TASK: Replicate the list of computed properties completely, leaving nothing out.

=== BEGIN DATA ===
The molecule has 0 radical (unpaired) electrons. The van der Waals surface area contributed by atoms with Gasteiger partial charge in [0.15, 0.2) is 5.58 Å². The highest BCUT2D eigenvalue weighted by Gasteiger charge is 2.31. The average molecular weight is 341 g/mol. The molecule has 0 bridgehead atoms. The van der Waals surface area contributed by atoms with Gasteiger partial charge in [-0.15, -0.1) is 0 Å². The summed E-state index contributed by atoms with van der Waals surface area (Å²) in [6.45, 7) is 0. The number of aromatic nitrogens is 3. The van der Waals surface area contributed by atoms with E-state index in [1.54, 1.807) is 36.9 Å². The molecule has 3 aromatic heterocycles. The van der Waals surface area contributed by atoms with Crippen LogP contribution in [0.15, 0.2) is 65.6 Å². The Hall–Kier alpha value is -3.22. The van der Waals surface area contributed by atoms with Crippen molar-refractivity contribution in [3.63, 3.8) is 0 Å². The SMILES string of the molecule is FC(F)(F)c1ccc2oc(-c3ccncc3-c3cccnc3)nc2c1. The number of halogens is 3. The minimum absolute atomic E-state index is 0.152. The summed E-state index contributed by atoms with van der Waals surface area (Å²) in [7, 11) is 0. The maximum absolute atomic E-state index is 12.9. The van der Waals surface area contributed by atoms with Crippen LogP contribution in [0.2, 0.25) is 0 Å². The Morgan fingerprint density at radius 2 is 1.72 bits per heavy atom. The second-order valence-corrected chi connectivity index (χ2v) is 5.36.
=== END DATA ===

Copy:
The molecule has 0 radical (unpaired) electrons. The van der Waals surface area contributed by atoms with Gasteiger partial charge in [0.15, 0.2) is 5.58 Å². The highest BCUT2D eigenvalue weighted by Gasteiger charge is 2.31. The average molecular weight is 341 g/mol. The molecule has 0 bridgehead atoms. The van der Waals surface area contributed by atoms with Gasteiger partial charge in [-0.15, -0.1) is 0 Å². The summed E-state index contributed by atoms with van der Waals surface area (Å²) in [6.45, 7) is 0. The number of aromatic nitrogens is 3. The van der Waals surface area contributed by atoms with E-state index in [1.54, 1.807) is 36.9 Å². The molecule has 3 aromatic heterocycles. The van der Waals surface area contributed by atoms with Crippen LogP contribution in [0.15, 0.2) is 65.6 Å². The Hall–Kier alpha value is -3.22. The van der Waals surface area contributed by atoms with Crippen molar-refractivity contribution in [3.63, 3.8) is 0 Å². The SMILES string of the molecule is FC(F)(F)c1ccc2oc(-c3ccncc3-c3cccnc3)nc2c1. The number of halogens is 3. The minimum absolute atomic E-state index is 0.152. The summed E-state index contributed by atoms with van der Waals surface area (Å²) in [7, 11) is 0. The maximum absolute atomic E-state index is 12.9. The van der Waals surface area contributed by atoms with Crippen LogP contribution in [0.2, 0.25) is 0 Å². The Morgan fingerprint density at radius 2 is 1.72 bits per heavy atom. The second-order valence-corrected chi connectivity index (χ2v) is 5.36.